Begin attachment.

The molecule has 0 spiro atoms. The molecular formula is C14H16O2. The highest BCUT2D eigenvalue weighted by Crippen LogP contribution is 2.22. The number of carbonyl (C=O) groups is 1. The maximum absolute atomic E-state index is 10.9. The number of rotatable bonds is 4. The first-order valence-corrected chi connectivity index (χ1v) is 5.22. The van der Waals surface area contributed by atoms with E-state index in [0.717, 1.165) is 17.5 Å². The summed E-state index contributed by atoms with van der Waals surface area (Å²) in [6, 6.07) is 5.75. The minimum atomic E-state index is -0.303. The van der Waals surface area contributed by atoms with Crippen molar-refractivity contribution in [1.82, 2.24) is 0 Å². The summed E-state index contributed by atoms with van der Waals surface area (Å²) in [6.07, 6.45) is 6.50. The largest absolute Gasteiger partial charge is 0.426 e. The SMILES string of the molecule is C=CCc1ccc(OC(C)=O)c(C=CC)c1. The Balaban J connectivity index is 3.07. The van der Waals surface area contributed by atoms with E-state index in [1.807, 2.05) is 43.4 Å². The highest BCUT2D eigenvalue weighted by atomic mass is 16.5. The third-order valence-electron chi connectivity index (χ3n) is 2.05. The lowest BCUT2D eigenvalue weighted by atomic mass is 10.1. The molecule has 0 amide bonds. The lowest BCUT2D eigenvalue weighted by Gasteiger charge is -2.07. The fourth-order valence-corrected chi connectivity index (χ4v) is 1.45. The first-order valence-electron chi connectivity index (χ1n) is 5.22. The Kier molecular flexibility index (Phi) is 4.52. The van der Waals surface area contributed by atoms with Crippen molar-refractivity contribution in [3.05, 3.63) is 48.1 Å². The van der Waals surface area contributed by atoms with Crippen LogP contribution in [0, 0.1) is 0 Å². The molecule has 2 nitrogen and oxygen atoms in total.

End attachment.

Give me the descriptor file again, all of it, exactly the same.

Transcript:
The molecule has 0 spiro atoms. The molecular formula is C14H16O2. The highest BCUT2D eigenvalue weighted by Crippen LogP contribution is 2.22. The number of carbonyl (C=O) groups is 1. The maximum absolute atomic E-state index is 10.9. The number of rotatable bonds is 4. The first-order valence-corrected chi connectivity index (χ1v) is 5.22. The van der Waals surface area contributed by atoms with E-state index in [0.717, 1.165) is 17.5 Å². The summed E-state index contributed by atoms with van der Waals surface area (Å²) in [6, 6.07) is 5.75. The minimum atomic E-state index is -0.303. The van der Waals surface area contributed by atoms with Crippen molar-refractivity contribution in [1.82, 2.24) is 0 Å². The summed E-state index contributed by atoms with van der Waals surface area (Å²) in [6.07, 6.45) is 6.50. The largest absolute Gasteiger partial charge is 0.426 e. The SMILES string of the molecule is C=CCc1ccc(OC(C)=O)c(C=CC)c1. The Balaban J connectivity index is 3.07. The van der Waals surface area contributed by atoms with E-state index in [1.807, 2.05) is 43.4 Å². The highest BCUT2D eigenvalue weighted by atomic mass is 16.5. The third-order valence-electron chi connectivity index (χ3n) is 2.05. The lowest BCUT2D eigenvalue weighted by atomic mass is 10.1. The molecule has 0 amide bonds. The lowest BCUT2D eigenvalue weighted by Gasteiger charge is -2.07. The fourth-order valence-corrected chi connectivity index (χ4v) is 1.45. The first-order valence-electron chi connectivity index (χ1n) is 5.22. The Kier molecular flexibility index (Phi) is 4.52. The van der Waals surface area contributed by atoms with Crippen molar-refractivity contribution in [3.05, 3.63) is 48.1 Å². The van der Waals surface area contributed by atoms with Crippen LogP contribution in [0, 0.1) is 0 Å². The molecule has 2 nitrogen and oxygen atoms in total.